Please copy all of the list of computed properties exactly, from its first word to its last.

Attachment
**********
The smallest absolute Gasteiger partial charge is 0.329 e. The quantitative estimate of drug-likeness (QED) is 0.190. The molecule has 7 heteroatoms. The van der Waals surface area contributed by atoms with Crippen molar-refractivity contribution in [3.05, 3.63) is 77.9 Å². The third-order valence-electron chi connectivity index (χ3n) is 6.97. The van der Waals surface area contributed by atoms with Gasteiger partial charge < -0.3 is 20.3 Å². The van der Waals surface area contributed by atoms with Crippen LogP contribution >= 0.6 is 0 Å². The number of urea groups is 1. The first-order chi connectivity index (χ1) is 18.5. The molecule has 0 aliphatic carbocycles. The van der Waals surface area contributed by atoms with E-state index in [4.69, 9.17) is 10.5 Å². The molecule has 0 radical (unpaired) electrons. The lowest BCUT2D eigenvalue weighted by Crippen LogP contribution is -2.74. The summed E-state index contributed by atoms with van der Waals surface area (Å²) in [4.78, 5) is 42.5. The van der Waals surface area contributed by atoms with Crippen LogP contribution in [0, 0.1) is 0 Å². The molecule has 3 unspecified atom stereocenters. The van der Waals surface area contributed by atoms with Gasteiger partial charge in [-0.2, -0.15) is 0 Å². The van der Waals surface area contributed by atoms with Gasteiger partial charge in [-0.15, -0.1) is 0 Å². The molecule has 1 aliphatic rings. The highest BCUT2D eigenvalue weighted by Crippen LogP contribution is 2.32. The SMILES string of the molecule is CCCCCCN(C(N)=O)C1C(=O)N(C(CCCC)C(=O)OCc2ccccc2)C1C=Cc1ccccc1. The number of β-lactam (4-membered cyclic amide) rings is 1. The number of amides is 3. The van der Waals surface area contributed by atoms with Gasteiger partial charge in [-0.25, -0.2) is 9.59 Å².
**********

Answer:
The smallest absolute Gasteiger partial charge is 0.329 e. The quantitative estimate of drug-likeness (QED) is 0.190. The molecule has 7 heteroatoms. The van der Waals surface area contributed by atoms with Crippen molar-refractivity contribution in [3.05, 3.63) is 77.9 Å². The third-order valence-electron chi connectivity index (χ3n) is 6.97. The van der Waals surface area contributed by atoms with Gasteiger partial charge < -0.3 is 20.3 Å². The van der Waals surface area contributed by atoms with Crippen LogP contribution >= 0.6 is 0 Å². The number of urea groups is 1. The first-order chi connectivity index (χ1) is 18.5. The molecule has 0 aliphatic carbocycles. The van der Waals surface area contributed by atoms with E-state index in [4.69, 9.17) is 10.5 Å². The molecule has 0 radical (unpaired) electrons. The lowest BCUT2D eigenvalue weighted by Crippen LogP contribution is -2.74. The summed E-state index contributed by atoms with van der Waals surface area (Å²) in [4.78, 5) is 42.5. The van der Waals surface area contributed by atoms with Crippen LogP contribution in [0, 0.1) is 0 Å². The molecule has 3 unspecified atom stereocenters. The van der Waals surface area contributed by atoms with Gasteiger partial charge in [-0.2, -0.15) is 0 Å². The van der Waals surface area contributed by atoms with Gasteiger partial charge in [-0.15, -0.1) is 0 Å². The molecule has 1 aliphatic rings. The highest BCUT2D eigenvalue weighted by Crippen LogP contribution is 2.32. The SMILES string of the molecule is CCCCCCN(C(N)=O)C1C(=O)N(C(CCCC)C(=O)OCc2ccccc2)C1C=Cc1ccccc1. The number of β-lactam (4-membered cyclic amide) rings is 1. The number of amides is 3. The van der Waals surface area contributed by atoms with Gasteiger partial charge in [-0.25, -0.2) is 9.59 Å².